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Defense Surplus Equipment Disposal: Background Information

Property (FEPP) Program, administered through the Forest Service, provides equipment to state and territorial forestry programs for wild land and rural firefighting. 19

Humanitarian Assistance Program

Title 10 U.S.C. 2557 authorizes DOD to provide excess property for humanitarian relief, domestic emergency assistance, and homeless veterans’ assistance, as coordinated through the Defense Security Cooperation Agency, Office of Humanitarian and Refugee Affairs. 20

Public Sales

Property not reused, transferred, or donated can be sold to the general public through public auctions and sealed bidding. Munitions, explosives, and strategic items are not sold.

Veteran Groups

There are at least two ways that veteran groups can qualify for eligibility for DOD surplus property.

If property cannot be reused or transferred to other federal agencies, it may be donated to state and local government programs. Each state has designated a “State Agency for Surplus Property Program,” a local governing authority to receive and distribute all federal surplus property. The program authorizes “screeners” to handle the logistics, and the state agency may charge a fee for handling the transaction. Eligible recipients include, but are not limited to, organizations that promote public health, safety, education, recreation, conservation, and other public needs, including veteran’s groups and Native American organizations. Groups that qualify as a “service education activity” may have a slight priority in the screening process. 21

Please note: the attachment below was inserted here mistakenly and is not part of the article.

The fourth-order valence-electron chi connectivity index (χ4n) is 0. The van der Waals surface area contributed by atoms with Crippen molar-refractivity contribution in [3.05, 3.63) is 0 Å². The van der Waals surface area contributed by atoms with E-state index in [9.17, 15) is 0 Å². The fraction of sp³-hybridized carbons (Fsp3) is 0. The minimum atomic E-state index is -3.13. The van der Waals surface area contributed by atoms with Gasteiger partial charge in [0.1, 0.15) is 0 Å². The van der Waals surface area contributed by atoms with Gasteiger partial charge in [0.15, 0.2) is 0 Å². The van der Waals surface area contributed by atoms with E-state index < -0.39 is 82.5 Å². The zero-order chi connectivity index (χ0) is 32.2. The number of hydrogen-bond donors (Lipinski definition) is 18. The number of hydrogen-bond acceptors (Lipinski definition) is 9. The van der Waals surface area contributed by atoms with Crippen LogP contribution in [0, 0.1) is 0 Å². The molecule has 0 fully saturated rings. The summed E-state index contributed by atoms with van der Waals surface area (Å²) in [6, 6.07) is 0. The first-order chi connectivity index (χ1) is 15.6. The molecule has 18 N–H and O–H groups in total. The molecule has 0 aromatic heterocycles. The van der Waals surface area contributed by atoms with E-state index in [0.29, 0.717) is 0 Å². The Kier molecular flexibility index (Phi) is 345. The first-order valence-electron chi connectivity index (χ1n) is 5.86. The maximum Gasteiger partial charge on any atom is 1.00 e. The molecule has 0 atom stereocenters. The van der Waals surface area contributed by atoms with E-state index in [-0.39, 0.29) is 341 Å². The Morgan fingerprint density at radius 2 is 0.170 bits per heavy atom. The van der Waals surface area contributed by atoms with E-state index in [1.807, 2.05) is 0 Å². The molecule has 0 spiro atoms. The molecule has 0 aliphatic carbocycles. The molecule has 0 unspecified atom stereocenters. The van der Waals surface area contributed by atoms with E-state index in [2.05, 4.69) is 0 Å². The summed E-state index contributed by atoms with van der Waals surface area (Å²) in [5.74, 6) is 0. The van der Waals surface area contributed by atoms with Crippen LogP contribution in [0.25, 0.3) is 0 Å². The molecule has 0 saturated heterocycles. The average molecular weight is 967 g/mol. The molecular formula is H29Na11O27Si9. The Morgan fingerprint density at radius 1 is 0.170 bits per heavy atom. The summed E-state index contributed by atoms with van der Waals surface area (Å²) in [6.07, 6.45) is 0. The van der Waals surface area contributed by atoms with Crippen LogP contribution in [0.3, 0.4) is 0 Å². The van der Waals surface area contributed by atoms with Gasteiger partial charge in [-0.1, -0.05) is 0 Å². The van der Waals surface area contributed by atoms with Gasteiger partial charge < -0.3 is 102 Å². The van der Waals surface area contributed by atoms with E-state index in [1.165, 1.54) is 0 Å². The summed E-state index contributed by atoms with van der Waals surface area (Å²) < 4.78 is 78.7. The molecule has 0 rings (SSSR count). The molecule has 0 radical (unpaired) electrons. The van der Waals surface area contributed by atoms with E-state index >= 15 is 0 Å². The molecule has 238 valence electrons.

Property can also be acquired in accordance with Public Law 80-421, which authorizes the Secretaries of the Military Departments to donate or loan certain types of surplus military equipment to recognized, selected recipients.22 The DLA Disposition Services website lists the following organizations as authorized to acquire, through donation or loan, obsolete or condemned combat material, books, manuscripts, works of art, drawings, plans and models for historical, ceremonial and display purposes:

  • Veteran organizations;

  • Soldiers Monument Associations;

  • State Museums;



20 See https://www.dispositionservices.dla.mil/rtd03/miscprograms.shtml; also, http://www.state.gov/t/pm/iso/ c21542.htm.



22 See 10 U.S.C. 2572, Documents, Historical Artifacts, and Condemned or Obsolete Combat Materiel: Loan, Gift or Exchange. Accessed online at http://www.law.cornell.edu/uscode/text/10/2572.

Congressional Research Service


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